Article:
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5 Tips to Prevent and Mitigate Ransomware Attacks

Ransomware attacks are increasing in frequency, and the repercussions are growing more severe than ever. Here are 5 ways to prevent your company from becoming the next headline.

Ransomware attacks cost companies over $100 billion a year. Making matters worse, the overwhelming majority of ransomware attacks now include a threat to leak stolen data if the ransom isn’t paid, a technique called “double extortion.”

Cybercriminals like ransomware because the entry barrier is exceedingly low — if you don’t know what you’re doing, you can always buy a “ransomware-as-a-service” solution off the Dark Web — and the paydays are lucrative.

Preventing ransomware attacks requires a layered approach that combines security defenses with proactive measures to prevent ransomware from taking hold in the first place. Here are 5 tips.

1.    Perform regular system backups

Long the gold standard of ransomware recovery, systems backups don’t provide as much protection as they once did due to double extortion. Additionally, many next-gen ransomware strains seek out and destroy backups. However, secure backups still play a vital role in restoring systems after a ransomware attack, as well as hardware failures and natural disasters. Utilize at least two different backup methods, each stored at a different location.

2.    Segment your network

Network segmentation, which involves parceling off a larger network into smaller segments using firewalls, virtual LANs, and other techniques, doesn’t prevent cyberattacks from happening. However, it does stop malware or human intruders from moving laterally within your network — a key factor in double extortion ransomware attacks. Cybercriminals can’t exfiltrate what they can’t access. Segmenting is typically done by function, such as separating customer-facing services from internal apps, or by data type, such as separating regulated data from non-regulated data.

3.    Conduct regular network security assessments

Most compliance standards, including NIST, HIPAA, and PCI DSS, mandate that organizations perform penetration tests and vulnerability scans at certain intervals. Typically, they require organizations to run vulnerability scans quarterly and perform penetration tests annually. However, these are the bare minimum requirements. There are many circumstances under which more frequent scans or pen testing are warranted, such as whenever organizations make a major change to their data environment.

4.    Conduct employee security training

It happens every day: Millions of dollars worth of security technologies are defeated because an employee clicked on a phishing link. Just as employees who work in industrial environments must undergo safety training to operate machinery, knowledge workers must be trained to operate computers safely. Because the cybersecurity threat environment is always changing, employee cybersecurity training is a process of continuing education. Among other things, organizations need to regularly conduct simulated “phishing attacks” to gauge employee awareness and knowledge. Employees also need to know who to contact, and how to get in touch with them, if they encounter a security issue or have a question.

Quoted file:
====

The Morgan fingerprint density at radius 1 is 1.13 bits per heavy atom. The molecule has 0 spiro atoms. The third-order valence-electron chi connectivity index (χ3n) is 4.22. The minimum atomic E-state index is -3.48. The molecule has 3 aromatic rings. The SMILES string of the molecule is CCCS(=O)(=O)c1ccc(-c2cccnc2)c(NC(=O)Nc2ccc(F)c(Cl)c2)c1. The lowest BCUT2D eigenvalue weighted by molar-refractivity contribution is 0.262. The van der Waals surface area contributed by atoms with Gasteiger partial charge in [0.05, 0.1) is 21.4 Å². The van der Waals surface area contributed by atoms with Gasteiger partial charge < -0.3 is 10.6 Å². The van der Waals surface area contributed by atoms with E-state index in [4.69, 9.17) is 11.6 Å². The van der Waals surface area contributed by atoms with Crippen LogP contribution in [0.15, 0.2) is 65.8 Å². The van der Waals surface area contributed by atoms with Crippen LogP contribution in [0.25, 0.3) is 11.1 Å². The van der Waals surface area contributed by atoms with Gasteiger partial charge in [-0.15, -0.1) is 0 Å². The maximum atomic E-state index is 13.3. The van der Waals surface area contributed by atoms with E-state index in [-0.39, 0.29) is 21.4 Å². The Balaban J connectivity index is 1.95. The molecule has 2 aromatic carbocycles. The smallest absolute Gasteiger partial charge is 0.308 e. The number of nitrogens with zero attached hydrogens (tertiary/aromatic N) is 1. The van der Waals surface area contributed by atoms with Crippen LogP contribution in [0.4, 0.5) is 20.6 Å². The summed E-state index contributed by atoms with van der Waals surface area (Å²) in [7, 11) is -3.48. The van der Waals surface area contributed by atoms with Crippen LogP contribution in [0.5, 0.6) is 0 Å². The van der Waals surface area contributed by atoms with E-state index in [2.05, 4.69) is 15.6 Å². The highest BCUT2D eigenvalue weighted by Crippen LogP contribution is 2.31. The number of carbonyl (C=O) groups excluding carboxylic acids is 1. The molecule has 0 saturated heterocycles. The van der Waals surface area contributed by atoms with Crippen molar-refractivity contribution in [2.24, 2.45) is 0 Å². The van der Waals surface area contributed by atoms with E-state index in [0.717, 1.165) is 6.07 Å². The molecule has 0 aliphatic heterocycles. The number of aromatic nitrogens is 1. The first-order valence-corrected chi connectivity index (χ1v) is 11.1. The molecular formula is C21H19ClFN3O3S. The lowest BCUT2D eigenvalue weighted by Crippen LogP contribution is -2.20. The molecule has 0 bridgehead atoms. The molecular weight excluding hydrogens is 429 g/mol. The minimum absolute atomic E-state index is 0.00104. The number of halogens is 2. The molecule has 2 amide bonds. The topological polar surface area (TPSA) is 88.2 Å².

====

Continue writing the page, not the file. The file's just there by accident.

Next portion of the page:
5.    Get your password security under control

Even before remote work became widespread, over 80% of data breaches were due to compromised passwords. As remote work exploded in popularity, brute-force attacks targeting remote desktop protocol (RDP) connection credentials rose exponentially. The majority of ransomware attacks now involve either RDP credential compromise or phishing — in other words, compromised passwords. Organizations need to implement robust password security protocols, including requiring employees to use strong, unique passwords for every account and enable multi-factor authentication (2FA) whenever it’s supported.

Prevent Ransomware Attacks with Keeper’s Enterprise Password Management Solution

Keeper’s enterprise-grade password management platform helps prevent ransomware attacks by providing IT and security administrators complete visibility and control of employee password practices, enabling them to enforce password security policies organization-wide.

Additionally, fine-grained access controls allow administrators to set employee permissions based on their roles and responsibilities, as well as set up shared folders for individual groups, such as job classifications or project teams.

Keeper deploys quickly, is simple for all employees to use, and scales to the size of your organization. Find out how Keeper can help you prevent ransomware incidents and other password-related cyberattacks; attend a demo, and we’ll give you a FREE three-year personal Keeper plan!

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